In western Europe, the trope of the "deserving poor" hasn't been all that fashionable - meaning the elites don't dare give voice to such a sentiment too loudly - since the 19th century; government support is a right, not something bestowed on the "deserving" poor, whether they feel it merited or not.

Mr Johnson (and some of his Tory predecessors) in the UK are something of an exception, as is his clear contempt for the poor.

However, in Europe, precisely because the social class structures were so deeply rooted, so extraordinarily entrenched, so impervious to change, (revolutionary politics, and occasional revolutions notwithstanding), only the state could serve as an agent - or vehicle - to effect the belated and necessary and long overdue social and economic and political change.

And, when that finally did come about - through - among other things, the social and public policies enacted by the parties of the left and centre left, - it came about because parties of the left, such as socialist or labour parties, social democrats, were finally elected to public office. And that, in turn, only came about because these were the political parties that had evolved, developed and emerged from the eventual extensions of the franchise in the 19th and 20th centuries, to less well off social classes, the lower middle class, the working class, the rural poor, and women, whose economic, social and political needs had not been represented (let alone recognised) in any meaningful way by the older, conservative, parties, not least because they had had no compelling need to want to attempt to do so.

Thus, even the state (ever so reluctantly) accepted that poverty was not the fault of the poor, and that awful, that ghastly distinction between the "deserving poor" and the "less deserving" poor, became a lot more muted and a lot less pronounced in public and political and cultural discourse.

Therefore, I would argue that class politics (and social and political identities - and political parties - that are derived from that) are somewhat more salient - and relevant and obvious - and thus, politically expressed (although less sharply defined than before) in western Europe, than they are in the US, where the obvious "tribal" or division or definition of identity, - for economic, cultural, social, legal, historical, and political reasons - has long been race.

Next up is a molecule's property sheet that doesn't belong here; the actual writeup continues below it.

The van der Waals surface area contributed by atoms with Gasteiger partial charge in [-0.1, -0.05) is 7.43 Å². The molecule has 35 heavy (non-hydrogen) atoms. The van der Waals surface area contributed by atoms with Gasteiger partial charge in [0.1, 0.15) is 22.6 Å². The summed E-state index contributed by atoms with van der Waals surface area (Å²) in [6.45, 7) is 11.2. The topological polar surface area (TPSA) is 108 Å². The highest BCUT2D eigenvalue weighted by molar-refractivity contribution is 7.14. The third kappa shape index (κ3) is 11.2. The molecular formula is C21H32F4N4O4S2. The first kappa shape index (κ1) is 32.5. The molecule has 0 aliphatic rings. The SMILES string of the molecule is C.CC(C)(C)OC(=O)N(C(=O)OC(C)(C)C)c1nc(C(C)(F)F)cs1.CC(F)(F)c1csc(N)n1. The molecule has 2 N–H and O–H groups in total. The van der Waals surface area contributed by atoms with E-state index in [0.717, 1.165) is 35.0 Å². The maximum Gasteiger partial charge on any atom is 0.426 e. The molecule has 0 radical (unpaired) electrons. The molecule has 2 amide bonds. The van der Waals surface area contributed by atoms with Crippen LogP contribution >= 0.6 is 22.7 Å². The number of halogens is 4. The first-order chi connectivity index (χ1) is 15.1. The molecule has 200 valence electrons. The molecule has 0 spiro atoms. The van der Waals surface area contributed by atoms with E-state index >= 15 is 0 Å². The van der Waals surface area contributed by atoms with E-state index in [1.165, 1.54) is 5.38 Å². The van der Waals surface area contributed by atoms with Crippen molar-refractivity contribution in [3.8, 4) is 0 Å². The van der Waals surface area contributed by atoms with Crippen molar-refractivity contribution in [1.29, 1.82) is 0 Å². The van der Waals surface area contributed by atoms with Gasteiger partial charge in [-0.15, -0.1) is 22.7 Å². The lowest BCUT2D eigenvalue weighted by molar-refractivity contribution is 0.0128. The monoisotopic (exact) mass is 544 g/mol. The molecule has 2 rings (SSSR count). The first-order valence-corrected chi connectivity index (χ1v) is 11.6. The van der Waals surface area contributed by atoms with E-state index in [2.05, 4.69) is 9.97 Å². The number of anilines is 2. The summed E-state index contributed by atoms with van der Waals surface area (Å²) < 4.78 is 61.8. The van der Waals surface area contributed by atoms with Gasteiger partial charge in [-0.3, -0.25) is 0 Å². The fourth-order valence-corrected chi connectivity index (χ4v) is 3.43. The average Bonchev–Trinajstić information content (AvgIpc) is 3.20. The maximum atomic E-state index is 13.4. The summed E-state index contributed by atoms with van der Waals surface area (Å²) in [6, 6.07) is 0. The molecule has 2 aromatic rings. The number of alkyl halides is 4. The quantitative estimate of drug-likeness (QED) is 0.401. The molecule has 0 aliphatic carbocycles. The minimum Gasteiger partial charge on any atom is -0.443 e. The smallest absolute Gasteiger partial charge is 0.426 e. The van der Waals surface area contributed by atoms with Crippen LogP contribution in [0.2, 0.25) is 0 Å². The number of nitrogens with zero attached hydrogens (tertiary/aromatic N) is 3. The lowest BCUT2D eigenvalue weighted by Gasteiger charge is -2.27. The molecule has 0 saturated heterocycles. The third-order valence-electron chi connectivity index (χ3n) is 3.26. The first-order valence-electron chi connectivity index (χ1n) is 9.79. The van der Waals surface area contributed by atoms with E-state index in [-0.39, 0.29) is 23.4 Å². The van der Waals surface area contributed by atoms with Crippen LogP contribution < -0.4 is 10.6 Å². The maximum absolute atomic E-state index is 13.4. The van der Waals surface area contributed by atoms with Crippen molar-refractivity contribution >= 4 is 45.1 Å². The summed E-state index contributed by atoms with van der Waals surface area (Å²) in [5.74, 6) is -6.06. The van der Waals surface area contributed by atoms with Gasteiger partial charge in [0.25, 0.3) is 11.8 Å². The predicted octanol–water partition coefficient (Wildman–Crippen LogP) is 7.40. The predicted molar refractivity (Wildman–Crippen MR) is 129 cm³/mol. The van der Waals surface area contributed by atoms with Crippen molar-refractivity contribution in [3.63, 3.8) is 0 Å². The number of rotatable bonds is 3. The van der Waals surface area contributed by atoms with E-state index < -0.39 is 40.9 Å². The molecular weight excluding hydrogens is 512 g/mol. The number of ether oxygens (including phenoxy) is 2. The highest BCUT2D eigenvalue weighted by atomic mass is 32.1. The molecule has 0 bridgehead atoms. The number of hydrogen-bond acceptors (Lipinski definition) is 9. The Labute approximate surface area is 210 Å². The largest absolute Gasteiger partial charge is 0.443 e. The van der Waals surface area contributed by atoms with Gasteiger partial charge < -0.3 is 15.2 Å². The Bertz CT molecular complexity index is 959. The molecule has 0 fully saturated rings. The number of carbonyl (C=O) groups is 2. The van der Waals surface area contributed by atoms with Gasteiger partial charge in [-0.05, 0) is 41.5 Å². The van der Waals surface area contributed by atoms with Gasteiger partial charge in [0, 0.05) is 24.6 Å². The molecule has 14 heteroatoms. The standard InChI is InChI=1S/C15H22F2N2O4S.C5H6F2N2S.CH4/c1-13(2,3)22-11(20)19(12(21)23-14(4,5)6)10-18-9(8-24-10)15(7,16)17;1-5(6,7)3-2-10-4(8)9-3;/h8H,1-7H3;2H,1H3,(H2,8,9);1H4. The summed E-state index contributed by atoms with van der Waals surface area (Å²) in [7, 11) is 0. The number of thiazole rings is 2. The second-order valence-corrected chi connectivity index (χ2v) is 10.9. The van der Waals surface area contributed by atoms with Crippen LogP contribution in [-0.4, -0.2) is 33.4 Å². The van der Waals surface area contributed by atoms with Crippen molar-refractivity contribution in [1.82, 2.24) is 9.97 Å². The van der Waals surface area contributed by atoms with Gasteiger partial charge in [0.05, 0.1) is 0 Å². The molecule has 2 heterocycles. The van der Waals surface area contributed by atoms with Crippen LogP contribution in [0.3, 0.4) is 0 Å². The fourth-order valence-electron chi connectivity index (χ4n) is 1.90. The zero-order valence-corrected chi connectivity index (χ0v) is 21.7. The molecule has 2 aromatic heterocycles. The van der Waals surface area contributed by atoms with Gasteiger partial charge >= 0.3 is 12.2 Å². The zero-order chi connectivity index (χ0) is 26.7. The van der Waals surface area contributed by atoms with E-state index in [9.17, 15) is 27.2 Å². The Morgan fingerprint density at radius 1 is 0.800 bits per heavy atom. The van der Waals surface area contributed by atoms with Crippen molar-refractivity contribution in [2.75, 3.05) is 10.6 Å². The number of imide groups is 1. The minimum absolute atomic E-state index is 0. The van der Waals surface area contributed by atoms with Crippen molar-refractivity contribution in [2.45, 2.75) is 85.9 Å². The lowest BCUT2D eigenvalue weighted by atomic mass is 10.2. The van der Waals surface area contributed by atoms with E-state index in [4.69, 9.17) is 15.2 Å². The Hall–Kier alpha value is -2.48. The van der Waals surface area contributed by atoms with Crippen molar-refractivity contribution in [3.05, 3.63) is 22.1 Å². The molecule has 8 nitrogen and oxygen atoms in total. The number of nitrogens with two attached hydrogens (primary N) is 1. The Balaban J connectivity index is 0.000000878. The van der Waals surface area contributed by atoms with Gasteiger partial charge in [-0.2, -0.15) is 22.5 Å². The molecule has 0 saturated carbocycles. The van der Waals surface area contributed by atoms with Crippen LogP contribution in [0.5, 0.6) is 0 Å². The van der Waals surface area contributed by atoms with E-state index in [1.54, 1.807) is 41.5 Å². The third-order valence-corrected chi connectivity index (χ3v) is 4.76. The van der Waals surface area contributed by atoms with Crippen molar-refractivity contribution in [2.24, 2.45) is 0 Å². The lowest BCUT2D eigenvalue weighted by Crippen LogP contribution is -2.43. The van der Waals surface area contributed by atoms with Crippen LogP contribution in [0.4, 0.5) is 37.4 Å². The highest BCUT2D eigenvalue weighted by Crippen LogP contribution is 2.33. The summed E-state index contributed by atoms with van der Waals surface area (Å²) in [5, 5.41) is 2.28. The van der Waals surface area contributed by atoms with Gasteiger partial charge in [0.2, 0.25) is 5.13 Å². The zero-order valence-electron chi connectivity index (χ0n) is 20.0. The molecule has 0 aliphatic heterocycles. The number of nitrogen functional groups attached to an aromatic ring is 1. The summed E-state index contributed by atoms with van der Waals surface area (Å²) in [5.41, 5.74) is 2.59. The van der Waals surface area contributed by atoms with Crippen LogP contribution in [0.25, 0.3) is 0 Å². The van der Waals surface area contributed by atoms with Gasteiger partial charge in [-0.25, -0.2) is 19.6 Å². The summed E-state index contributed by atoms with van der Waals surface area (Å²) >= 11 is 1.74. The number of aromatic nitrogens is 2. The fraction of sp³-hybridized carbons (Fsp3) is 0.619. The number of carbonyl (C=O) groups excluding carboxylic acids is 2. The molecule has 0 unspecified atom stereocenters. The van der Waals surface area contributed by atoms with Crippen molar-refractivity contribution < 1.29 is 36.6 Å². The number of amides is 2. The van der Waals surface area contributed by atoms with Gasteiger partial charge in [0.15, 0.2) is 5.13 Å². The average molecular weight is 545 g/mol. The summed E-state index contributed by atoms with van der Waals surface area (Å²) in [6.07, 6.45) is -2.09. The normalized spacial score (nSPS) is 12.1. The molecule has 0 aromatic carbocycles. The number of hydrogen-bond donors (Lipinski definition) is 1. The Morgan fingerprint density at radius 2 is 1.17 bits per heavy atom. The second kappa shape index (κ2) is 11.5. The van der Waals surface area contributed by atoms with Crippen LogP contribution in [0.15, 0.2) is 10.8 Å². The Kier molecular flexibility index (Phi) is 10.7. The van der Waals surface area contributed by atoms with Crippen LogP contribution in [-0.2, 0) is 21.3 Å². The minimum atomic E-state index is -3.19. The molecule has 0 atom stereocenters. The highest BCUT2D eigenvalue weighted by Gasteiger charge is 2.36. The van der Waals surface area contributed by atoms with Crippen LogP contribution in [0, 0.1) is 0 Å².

In the US, therefore, it is both interesting and instructive to see how race overshadows - intersects with and sometimes robustly reinforces - other forms of deep, structural, systemic discrimination, such as social class (and indeed, gender).

In recent decades, in the US, I would suggest that the "American Dream" (which those at the bottom could comfort themselves with, dream about, hope for, work towards, as the class divisions found in Old Europe were not as strictly defined or enforced in the New World, but which, nevertheless, managed to craft, construct and maintain a pretty rigid class system all the same), has become a lot harder to achieve.

The "ladders" (educational, economic) that used to exist, to allow social and economic progress, or movement, or transformation by way of ascent - while, they still exist (barely), - are, these days, a lot more difficult to access, let alone climb, than they used to be.

While the existence of these ladders served to give the impression that to make a "success", or "failure", of life, were matters of private choice - rather than public policy - at least, to some (limited) extent, they did exist, and their existence allowed for some sort of social mobility (even if it was always a lot less then the cosy myth of the American Dream might have implied).

Perhaps it is inevitable in a political culture, a socio-economic culture, that emphasises identity as a matter of race (at the expense of class, by seeking to ignore, or overlook, or deny, the latter), and argues that poverty is a consequence of personal choice (rather than public policies) - that people prefer not to define themselves as "poor", and feel that they have little in common with others who are "poor", for, under the defining conditions of Tribal Identity - or "imagined community" in the US, to admit to being poor, or, to define oneself as poor, means internalising the values of your society, and those values insist that this is your choice, and your fault.